Monday, February 15, 2010

72 Boxes

When I woke up the next morning, the only thing I could think of was that I had 72 boxes coming to the house that morning. While extensions were still being filed I took off to Ohio for a couple of days to see the lovely Bonnet. During this fun and relaxing time a call was received that said basically the boxes had landed and wanted a home. At that point it was still up in the air if there would be an address to deliver the boxes too, so I put of the mover until Tuesday. On Wednesday the word came the house was going to be signed over so a call to the movers and a delivery scheduled for Friday morning.

My boxes had landed in the U.S. after about two months of travel. The house hand finally been turned over nearly two months after the bid was accepted. It was such an oddness, but in the end a workable one. So Friday morning I woke up, still snuffling faintly from paint fumes in the only room that had been cleaned out, looked at the sun and the time and realized the boxes were coming in half an hour. While I contemplated this the phone rang and a friendly Korean man confirmed my address.

Bed was hopped out of, then, and more cobweb knocking. This time the knocking was on the large front porch where I hoped to store most of the boxes so they would not be in the way while the painting happened. While cleaning the Boy noted the neighbor's car parked in front of the house. I went over and knocked on the neighbor's door unsuccessfully. We continued to clean and hope. Then the rumbling, and looking out the window to see that a large semi had arrived. A bunch of guys jumped out and the Korean man, Mr. Cho, who was our mover. I greeted him in Korean out of habit but he spoke perfect English.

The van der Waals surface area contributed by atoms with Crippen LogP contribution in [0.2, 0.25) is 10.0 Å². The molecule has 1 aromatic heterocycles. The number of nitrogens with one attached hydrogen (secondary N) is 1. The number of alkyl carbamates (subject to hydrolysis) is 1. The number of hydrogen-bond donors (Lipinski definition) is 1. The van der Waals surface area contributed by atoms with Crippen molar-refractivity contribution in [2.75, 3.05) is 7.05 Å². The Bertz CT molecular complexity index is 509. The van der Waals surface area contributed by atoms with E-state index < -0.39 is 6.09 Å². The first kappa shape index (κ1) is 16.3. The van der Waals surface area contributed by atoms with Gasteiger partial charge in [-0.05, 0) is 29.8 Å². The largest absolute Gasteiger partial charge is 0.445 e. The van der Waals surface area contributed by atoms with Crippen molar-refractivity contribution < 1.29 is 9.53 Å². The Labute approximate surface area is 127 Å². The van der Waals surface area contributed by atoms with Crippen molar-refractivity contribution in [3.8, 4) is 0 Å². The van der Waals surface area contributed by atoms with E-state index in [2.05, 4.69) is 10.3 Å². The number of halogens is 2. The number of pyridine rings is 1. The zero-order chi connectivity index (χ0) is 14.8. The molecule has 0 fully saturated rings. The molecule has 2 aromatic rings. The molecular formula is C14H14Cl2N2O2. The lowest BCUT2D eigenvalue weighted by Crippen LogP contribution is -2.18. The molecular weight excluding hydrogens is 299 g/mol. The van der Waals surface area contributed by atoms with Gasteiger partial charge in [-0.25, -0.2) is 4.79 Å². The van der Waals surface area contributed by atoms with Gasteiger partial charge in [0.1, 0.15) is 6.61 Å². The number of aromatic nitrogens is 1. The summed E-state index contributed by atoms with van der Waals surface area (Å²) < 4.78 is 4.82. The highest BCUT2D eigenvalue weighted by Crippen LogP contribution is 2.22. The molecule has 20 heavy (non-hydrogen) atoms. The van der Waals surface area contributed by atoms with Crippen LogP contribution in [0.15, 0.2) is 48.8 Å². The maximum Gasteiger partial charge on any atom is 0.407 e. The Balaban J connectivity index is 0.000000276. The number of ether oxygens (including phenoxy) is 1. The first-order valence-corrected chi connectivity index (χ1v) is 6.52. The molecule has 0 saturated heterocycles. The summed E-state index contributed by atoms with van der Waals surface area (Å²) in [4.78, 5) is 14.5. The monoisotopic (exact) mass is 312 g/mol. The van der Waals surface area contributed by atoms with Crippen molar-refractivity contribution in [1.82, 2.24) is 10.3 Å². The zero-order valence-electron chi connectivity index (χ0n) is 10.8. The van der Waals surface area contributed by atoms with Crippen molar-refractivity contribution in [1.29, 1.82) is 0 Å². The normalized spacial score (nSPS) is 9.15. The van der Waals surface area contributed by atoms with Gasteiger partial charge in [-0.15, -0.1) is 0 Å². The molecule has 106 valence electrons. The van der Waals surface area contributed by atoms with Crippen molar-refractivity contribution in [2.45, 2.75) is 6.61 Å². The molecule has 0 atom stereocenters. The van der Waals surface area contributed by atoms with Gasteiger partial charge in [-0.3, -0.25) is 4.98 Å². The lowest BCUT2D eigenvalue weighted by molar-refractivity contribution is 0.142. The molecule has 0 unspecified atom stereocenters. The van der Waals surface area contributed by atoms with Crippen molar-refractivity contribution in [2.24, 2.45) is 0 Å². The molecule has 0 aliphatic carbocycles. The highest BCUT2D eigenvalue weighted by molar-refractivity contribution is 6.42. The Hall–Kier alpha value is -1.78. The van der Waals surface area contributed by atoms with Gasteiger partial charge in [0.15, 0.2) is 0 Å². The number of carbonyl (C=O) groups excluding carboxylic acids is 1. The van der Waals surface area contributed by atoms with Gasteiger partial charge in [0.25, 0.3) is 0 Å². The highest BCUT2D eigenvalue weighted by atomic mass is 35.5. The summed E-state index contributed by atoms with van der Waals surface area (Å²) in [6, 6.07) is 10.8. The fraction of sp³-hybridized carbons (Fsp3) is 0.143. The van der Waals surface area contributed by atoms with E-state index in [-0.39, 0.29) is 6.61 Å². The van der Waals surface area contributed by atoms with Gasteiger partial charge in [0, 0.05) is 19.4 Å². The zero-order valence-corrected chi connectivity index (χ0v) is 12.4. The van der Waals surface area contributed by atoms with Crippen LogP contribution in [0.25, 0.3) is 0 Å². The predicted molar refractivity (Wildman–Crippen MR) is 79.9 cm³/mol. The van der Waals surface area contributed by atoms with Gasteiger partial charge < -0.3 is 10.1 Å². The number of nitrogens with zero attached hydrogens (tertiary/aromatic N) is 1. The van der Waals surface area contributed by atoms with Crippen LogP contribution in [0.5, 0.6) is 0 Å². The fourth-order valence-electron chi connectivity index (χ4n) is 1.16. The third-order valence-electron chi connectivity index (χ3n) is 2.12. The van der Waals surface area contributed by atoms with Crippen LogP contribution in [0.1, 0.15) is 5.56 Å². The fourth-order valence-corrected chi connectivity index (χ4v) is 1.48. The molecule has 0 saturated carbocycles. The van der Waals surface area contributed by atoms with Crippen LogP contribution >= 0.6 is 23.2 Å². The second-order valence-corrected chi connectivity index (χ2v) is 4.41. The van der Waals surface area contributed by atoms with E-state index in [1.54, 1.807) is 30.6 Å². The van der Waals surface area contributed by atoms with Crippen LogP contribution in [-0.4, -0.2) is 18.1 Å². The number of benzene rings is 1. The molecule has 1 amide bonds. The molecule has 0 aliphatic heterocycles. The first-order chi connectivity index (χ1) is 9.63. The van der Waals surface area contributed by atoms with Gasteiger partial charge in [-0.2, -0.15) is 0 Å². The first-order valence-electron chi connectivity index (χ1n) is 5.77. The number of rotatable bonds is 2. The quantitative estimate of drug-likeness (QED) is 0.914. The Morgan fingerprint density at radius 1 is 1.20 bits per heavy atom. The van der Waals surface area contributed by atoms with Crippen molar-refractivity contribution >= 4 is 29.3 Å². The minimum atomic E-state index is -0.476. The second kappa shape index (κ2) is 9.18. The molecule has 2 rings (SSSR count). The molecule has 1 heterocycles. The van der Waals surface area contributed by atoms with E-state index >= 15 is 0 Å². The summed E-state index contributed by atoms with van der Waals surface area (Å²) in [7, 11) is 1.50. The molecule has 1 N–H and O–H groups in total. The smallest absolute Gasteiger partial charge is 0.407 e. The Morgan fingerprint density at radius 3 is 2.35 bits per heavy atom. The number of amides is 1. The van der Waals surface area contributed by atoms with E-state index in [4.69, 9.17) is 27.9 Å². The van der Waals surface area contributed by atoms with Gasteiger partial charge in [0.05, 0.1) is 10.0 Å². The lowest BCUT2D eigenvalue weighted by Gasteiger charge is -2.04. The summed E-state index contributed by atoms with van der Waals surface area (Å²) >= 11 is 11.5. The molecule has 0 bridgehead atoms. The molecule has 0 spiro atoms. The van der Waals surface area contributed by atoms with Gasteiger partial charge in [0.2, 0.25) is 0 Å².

“So, yeah, why here?” He asks almost immediately. “It’s like forty minutes from the city.”

“Yes, but it is very close to the lake.”

“Can I see it? Here is my card. Tell all your friends in Korea about me. I move furniture. How did you hear about me?”

I explained how I got the mover in Korea and tried to get a word in edgewise but he just kept talking.

“So, I also do real estate. Let me see the place. Okay, so where do you want the stuff? My guys there are Mongolian they came out because they heard you guys spoke languages, they wanted to meet you.” He just kept talking. In the meantime a neighbor had appeared to move the car. I explained that I needed to go talk to the neighbor and allowed the mover to babble on to the Boy.

“I look a wreck. Sorry for the hassle.”

“Naw, it’s all right. You’re moving in. Happy to help out. Knew the old lady who lived there, she was a sweetheart.”

“This is kind of a move from South Korea, it happened a lot faster than I expected.”

“South Korea. That’s nice. Let me get out of your way.”

She moved the car and waved goodbye. The movers parked the van in front of the house, and threw open there door. And there were the 72 boxes last seen in Korea. I realized I instantly hated all my stuff and never wanted to see it again.

The movers began to lower ramps and handed me a sheet to check off as they began to unpack. And so it began. Box after box. While they unpacked I counted and realized that out of the 72 boxes I had 50 were book or book-related items. Perhaps there is a bit of pack rattishness but it is all related to books. The rest was clothing or fabrics, with a few furniture items and a boat. The boat would be good for being near the lake, inflatable otherwise it would not have been much moveable. All together it took about an hour to get all the boxes out of the truck and into the house. Most of it fit on the porch where it would live for at least a day or so as I continued to paint rooms and generally try to get the house ready to hold all the stuff.

It was seeing the stuff in the space. Even in boxes, that sort of clinched the fact that this is a home for a long time to come. That I’ve moved the things out of Korea. That going back means having no possessions. There is a niceness in that, while also a strangeness. I leave for Korea on Tuesday and yet all my things are here. The world will definitely be stranger in the upcoming year, that is to be sure.

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